As legal recreational marijuana is approaching the Canadian market as soon as next year, the amount of money that has gone into the industry has exploded. Interestingly, much of the money is going towards the science pertaining to growing cannabis on mass. This is extremely applicable to the food industry and can potentially alter the landscape of how our entire world produces food. There is also a focus on the plant itself, particularly on how to optimize on it’s many different compounds and how they can be used to treat patients.
Existing Studies on Cannabis
Currently, there is an extreme lack of research in the Marijuana industry. Because there has been stigmas associated with the plant, due to a smear campaign by one man in the 1920’s, people have avoided it. Right now there is a race by pharmaceutical companies to capitalize on this huge gap as their is billions of dollars up for grabs in sales coming in the near future. There are studies going into things such as:
Growing better plants
Optimizing on indoor growing environments (irrigation, lighting, fertilization and soilless technology)
Exploring the 150 compounds found in cannabis, not just THC and CBD
The results of these studies could easily create an economic engine for a country like Canada that will carry us for the next 300 years. Not only can this research be used to better understand the plant, but it will affect the entire way our civilization understands food production and indoor hydroponic systems.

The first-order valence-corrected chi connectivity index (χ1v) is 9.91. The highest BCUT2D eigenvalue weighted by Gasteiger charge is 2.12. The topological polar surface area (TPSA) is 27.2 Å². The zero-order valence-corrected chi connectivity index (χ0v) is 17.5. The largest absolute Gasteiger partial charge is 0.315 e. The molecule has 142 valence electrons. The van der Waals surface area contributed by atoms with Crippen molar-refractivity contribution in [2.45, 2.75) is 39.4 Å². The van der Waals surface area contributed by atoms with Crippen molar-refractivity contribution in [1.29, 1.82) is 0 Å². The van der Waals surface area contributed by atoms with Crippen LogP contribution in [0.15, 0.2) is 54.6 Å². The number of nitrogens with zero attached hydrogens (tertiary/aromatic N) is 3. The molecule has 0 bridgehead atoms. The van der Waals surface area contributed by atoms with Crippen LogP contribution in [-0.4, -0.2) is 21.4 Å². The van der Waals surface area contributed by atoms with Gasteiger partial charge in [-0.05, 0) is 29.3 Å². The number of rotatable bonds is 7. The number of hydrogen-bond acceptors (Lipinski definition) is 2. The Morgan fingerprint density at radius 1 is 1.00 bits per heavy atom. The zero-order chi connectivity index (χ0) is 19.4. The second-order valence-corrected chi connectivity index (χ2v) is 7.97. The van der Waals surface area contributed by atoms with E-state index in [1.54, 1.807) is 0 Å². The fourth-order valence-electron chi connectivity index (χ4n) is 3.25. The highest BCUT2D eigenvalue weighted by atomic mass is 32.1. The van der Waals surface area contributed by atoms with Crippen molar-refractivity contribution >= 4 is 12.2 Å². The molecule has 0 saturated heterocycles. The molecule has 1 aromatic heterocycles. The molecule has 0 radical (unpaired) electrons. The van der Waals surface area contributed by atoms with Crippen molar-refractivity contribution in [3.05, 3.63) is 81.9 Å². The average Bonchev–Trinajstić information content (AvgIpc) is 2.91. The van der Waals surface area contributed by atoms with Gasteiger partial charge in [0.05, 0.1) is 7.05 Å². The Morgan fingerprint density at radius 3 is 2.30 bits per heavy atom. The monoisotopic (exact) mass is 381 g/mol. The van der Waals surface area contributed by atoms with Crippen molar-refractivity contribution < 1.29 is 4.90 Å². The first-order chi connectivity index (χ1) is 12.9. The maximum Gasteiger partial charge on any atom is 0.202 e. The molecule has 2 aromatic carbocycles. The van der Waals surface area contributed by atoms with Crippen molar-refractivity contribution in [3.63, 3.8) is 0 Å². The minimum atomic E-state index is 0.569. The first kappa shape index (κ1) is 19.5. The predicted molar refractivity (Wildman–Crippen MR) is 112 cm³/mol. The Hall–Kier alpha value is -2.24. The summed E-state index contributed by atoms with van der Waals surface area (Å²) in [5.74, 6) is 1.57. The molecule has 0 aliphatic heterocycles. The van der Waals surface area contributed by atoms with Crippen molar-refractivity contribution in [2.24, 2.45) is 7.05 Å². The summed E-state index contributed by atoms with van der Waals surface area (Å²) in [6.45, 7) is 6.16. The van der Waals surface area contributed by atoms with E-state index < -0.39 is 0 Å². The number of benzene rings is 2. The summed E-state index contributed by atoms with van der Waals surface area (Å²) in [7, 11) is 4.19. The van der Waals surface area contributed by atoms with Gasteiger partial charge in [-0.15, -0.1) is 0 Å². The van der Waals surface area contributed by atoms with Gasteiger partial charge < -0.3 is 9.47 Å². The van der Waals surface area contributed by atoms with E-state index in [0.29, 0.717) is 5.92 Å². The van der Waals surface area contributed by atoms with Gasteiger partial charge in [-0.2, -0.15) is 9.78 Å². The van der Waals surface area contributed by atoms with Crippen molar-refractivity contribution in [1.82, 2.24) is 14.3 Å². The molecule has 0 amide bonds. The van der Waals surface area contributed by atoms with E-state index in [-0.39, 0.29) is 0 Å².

Investing in the future of Medical Marijuana
Because the marijuana research space is so exciting and new, many universities are lending their greatest minds. For example, Guelph University has always had an expansive horticultural focus and has recently been conducting research surrounding marijuana. Last week a team of two environmental science professors and a graduate student published a research paper, one they called the first of its kind and the first of many to come, about optimizing the growth of medicinal cannabis indoors.
Along with universities, many of the large Licenced Producers (currently 60 in Canada) are throwing much of their revenue back into better facilities, research and science. Some of these companies have received investments from huge venture capital companies as well.